Tags: Fox News | Supreme Court | Fox News | Colorado | court | shooting

Fox News.com Reporter Wins Court Battle Over Sources

Image: Fox News.com Reporter Wins Court Battle Over Sources Jana Winter

By Elliot Jager   |   Wednesday, 28 May 2014 07:40 AM

The U.S. Supreme Court refused to hear an appeal from the lawyers for Colorado movie theater shooting suspect James Holmes that could have compelled a Fox News.com reporter to reveal her sources, Fox News reported.

Earlier, New York State's highest court had ruled that the reporter, who is based in New York, could not be forced to testify in Colorado. New York state has a law that protects reporters from revealing their sources while Colorado does not, Fox reported.

Holmes has pleaded insanity in the shooting attack in which 12 people were killed and dozens injured. His public defenders demanded to know who had told Fox News.com reporter Jana Winter that Holmes had purportedly written to a psychiatrist prior to the attack outlining how he intended to carry it out.

The attorneys said Winter's sources had violated a gag order making it difficult for Holmes to get a fair trial. If he is to avoid a possible death penalty, the suspect's lawyers must establish that Holmes was insane at the time of the shootings.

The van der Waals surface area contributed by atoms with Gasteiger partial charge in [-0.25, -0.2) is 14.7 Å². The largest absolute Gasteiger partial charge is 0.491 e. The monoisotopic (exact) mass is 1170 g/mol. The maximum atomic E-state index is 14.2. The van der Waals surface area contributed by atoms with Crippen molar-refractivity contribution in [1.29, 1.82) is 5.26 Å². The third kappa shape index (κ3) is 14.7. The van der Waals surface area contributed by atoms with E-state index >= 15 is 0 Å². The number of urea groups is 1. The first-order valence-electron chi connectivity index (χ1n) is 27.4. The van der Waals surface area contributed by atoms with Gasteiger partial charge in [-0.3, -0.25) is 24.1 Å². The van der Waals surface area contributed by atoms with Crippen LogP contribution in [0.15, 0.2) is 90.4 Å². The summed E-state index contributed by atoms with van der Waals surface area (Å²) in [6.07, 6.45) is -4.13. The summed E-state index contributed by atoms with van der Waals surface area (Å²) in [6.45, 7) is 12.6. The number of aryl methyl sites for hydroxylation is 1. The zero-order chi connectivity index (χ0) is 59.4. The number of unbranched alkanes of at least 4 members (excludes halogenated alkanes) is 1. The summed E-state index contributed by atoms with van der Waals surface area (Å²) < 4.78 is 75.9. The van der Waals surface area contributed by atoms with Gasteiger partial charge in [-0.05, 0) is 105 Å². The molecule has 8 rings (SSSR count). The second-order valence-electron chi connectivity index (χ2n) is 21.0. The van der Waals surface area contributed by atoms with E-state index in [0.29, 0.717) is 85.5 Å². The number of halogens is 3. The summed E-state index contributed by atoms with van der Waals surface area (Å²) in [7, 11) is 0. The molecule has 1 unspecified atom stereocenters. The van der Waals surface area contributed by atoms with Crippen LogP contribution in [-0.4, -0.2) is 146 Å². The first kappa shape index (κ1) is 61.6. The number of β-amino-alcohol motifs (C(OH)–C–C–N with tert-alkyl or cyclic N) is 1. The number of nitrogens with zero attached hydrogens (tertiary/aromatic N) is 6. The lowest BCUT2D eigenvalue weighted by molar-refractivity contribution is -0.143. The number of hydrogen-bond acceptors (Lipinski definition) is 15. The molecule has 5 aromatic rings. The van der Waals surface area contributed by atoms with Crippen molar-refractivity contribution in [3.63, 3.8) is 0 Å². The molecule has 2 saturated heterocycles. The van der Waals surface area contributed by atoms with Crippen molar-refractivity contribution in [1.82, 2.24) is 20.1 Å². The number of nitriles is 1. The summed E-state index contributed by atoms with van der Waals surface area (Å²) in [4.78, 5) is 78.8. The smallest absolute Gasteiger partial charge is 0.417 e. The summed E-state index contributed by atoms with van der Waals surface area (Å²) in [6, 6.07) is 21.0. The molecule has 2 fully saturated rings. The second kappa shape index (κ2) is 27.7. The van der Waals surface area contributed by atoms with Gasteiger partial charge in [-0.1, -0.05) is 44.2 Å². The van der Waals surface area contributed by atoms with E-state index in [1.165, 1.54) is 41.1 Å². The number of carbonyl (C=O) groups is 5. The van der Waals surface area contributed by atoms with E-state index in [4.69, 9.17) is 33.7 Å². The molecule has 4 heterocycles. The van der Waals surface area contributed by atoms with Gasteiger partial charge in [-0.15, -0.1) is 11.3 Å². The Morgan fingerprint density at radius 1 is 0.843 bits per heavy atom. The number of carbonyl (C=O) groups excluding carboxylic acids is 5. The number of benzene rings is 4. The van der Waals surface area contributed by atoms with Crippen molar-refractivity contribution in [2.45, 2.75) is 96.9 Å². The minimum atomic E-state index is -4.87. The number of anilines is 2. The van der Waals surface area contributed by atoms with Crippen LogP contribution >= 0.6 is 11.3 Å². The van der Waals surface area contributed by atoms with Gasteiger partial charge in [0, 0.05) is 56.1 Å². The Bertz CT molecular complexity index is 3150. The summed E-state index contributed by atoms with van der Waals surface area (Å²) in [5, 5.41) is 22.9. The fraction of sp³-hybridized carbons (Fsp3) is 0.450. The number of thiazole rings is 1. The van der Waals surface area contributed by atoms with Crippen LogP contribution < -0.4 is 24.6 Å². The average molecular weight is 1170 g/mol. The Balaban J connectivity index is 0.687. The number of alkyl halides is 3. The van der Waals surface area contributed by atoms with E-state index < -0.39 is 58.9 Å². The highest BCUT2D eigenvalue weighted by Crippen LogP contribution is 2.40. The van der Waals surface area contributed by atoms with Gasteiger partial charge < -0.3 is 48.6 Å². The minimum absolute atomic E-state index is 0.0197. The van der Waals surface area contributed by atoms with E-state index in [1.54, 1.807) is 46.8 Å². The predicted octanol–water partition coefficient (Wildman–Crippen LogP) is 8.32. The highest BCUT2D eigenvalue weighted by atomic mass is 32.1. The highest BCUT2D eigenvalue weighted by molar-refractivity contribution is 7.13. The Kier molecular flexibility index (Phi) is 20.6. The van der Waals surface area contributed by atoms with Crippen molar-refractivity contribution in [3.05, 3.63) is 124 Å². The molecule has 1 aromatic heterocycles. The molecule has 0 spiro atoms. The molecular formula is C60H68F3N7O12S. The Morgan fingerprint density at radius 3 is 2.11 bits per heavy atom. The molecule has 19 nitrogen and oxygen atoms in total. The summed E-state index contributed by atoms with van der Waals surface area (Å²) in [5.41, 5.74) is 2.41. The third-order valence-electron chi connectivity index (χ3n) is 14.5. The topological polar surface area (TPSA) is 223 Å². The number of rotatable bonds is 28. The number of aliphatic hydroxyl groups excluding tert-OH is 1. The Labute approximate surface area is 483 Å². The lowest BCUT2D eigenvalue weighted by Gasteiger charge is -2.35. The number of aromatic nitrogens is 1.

In commenting on the Supreme Court's refusal to hear the case and entertain efforts to compel the reporter to reveal her sources, a Denver Post editorial stated: "The notebook, which prosecutors could use in trying to prove Holmes was sane and planned the shootings, is crucial evidence. But a public outing of law enforcement sources who told Winter of its contents would not seem to advance the defense's cause."

Advocates for journalists say reporters need to be able to assure their sources of confidentiality in order to do their jobs, according to Fox.

"We're pleased that the Supreme Court has ruled in favor of free speech today. The court made it clear that Jana Winter can never be compelled to testify in Colorado, and that all New York-based journalists and media companies can rely on New York's strong shield law when they are covering news across the country," Fox News said in a statement.

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